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Publication numberUS5329531 A
Publication typeGrant
Application numberUS 08/078,099
Publication dateJul 12, 1994
Filing dateJun 18, 1993
Priority dateMar 6, 1993
Fee statusPaid
Also published asDE69426632D1, DE69426632T2, EP0615365A1, EP0615365B1
Publication number078099, 08078099, US 5329531 A, US 5329531A, US-A-5329531, US5329531 A, US5329531A
InventorsWilhelmus J. M. Diepstraten, Hendrik van Bokhorst
Original AssigneeNcr Corporation
Export CitationBiBTeX, EndNote, RefMan
External Links: USPTO, USPTO Assignment, Espacenet
Method of accessing a communication medium
US 5329531 A
Abstract
A method of accessing a communication medium allows for isochronous and asynchronous communication traffic to share the same medium and the same transceivers of a plurality of communication stations that communicate by way of a base station. The base station controls the communication between communication stations and generates regular timing periods in which isochronous traffic is sent to the stations with a higher priority than any asynchronous traffic pending at the beginning of each timing period. Once the initial isochronous traffic has accessed the medium, any further isochronous traffic retains access to the medium so that the asynchronous traffic can only occur in that part of the frame period remaining after the isochronous traffic has accessed the medium.
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Claims(2)
What is claimed is:
1. A method of accessing a communication medium of a local area network for isochronous and asynchronous communication between a plurality of communication stations which communicate by way of a base station, comprising the steps of:
generating uniform timing periods in said base station;
accessing the medium each period with at least one isochronous packet from the base station With a higher access priority than any asynchronous packets pending at the commencement of each timing period;
delaying any asynchronous packets in each timing period until the at least one isochronous packet and any isochronous traffic transmitted in response thereto have attempted access to the medium; and
accessing the medium for transmission of the asynchronous packets during the remainder of each timing period,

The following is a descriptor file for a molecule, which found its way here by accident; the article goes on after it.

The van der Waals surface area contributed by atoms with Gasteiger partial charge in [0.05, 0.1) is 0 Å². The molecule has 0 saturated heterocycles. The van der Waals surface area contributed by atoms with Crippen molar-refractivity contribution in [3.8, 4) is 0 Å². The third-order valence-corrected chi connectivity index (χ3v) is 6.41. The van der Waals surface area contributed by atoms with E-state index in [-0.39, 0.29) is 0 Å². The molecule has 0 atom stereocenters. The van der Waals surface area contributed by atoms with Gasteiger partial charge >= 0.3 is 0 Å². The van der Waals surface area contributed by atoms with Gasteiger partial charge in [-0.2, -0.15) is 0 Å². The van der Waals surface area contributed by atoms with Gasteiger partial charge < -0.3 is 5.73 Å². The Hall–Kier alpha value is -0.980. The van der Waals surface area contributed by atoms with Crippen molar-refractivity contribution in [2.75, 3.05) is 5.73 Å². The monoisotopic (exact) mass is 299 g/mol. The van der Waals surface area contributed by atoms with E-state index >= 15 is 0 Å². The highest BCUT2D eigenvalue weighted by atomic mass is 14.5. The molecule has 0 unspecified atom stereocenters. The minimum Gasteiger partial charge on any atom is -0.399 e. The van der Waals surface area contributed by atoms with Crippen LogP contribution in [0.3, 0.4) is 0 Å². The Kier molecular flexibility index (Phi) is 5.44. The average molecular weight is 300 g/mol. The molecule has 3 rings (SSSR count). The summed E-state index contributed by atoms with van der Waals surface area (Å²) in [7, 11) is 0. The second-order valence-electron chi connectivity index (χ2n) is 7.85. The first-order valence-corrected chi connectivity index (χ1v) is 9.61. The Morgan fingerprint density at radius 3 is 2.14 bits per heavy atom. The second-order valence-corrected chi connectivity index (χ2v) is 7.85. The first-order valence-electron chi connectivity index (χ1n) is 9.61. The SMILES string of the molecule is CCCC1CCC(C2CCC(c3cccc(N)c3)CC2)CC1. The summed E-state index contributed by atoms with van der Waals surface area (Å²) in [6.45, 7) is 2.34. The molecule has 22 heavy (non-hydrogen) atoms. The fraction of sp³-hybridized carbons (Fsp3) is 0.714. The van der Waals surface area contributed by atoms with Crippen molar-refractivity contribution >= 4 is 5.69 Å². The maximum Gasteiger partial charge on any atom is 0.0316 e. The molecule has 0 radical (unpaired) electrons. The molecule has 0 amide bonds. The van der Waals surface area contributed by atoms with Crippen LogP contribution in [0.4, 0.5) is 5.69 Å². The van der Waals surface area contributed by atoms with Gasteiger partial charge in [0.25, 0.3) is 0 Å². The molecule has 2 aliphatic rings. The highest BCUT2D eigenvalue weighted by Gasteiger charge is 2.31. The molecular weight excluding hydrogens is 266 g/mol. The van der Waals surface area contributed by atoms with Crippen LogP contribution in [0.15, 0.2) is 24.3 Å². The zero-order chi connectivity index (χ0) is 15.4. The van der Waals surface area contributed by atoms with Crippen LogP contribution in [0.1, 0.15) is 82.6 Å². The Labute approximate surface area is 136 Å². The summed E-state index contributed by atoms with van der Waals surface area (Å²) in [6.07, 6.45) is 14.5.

wherein one isochronous packet is transmitted from the base station each timing period and the one packet contains all the isochronous communication data which is to be transmitted to the communication stations in that period,
wherein each communication station having an asynchronous packet to transmit in a timing period receives the one isochronous packet to determine how much isochronous traffic will occur in the period and adjust its access delay accordingly.
2. A method of accessing a communication medium of a local area network having a plurality of communication stations and a base station with the base station generating a uniform timing period, comprising the steps of:
accessing the medium during the timing period with an isochronous packet from the base station which was pending at the beginning of the timing period;
accessing the medium during the timing period with an asynchronous packet from the base station which was pending at the beginning of the timing period; and
providing a higher access priority to the isochronous packet than to the asynchronous packet,
wherein the isochronous packet is transmitted from the base station during the timing period and includes all isochronous communication data which is to be transmitted to the plurality of communication stations during the timing period
wherein one of the plurality of communication stations receives the isochronous packet and determines how much isochronous traffic will occur during the timing period and adjusts an access delay in response thereto.
Description
BACKGROUND OF THE INVENTION

The present invention relates to a method of accessing a communication medium.

Communication traffic between communication apparatus, such as a base station and a plurality of communication stations forming a Local Area Network (LAN), can comprise asynchronous traffic or isochronous traffic.

Asynchronous traffic exhibits unpredictable traffic timing, at which a fast burst of packets is generated, and while such traffic requires fast response times in the stations, a wide range of instantaneous packet delays can be tolerated provided the average delay in the stations is within acceptable limits. An example of asynchronous traffic communication is the communication that occurs between computer systems when a file has to be transferred relatively infrequently but at a high speed once the communication commences. A large LAN bandwidth must be available to the asynchronous traffic to allow for the fast transfer of the file.

Communication-medium access protocols that are established having regard to the above mentioned characteristics of asynchronous stations are based on a so-called Distributed Access Protocol in which the medium access procedure is shared by all the stations connected to the medium. An example of a Distributed Access Protocol is the Carrier Sense Multiple Access with Collision Detection (CSMA/CD) protocol used as part of the Ethernet and IEEE 802.3 communication protocols.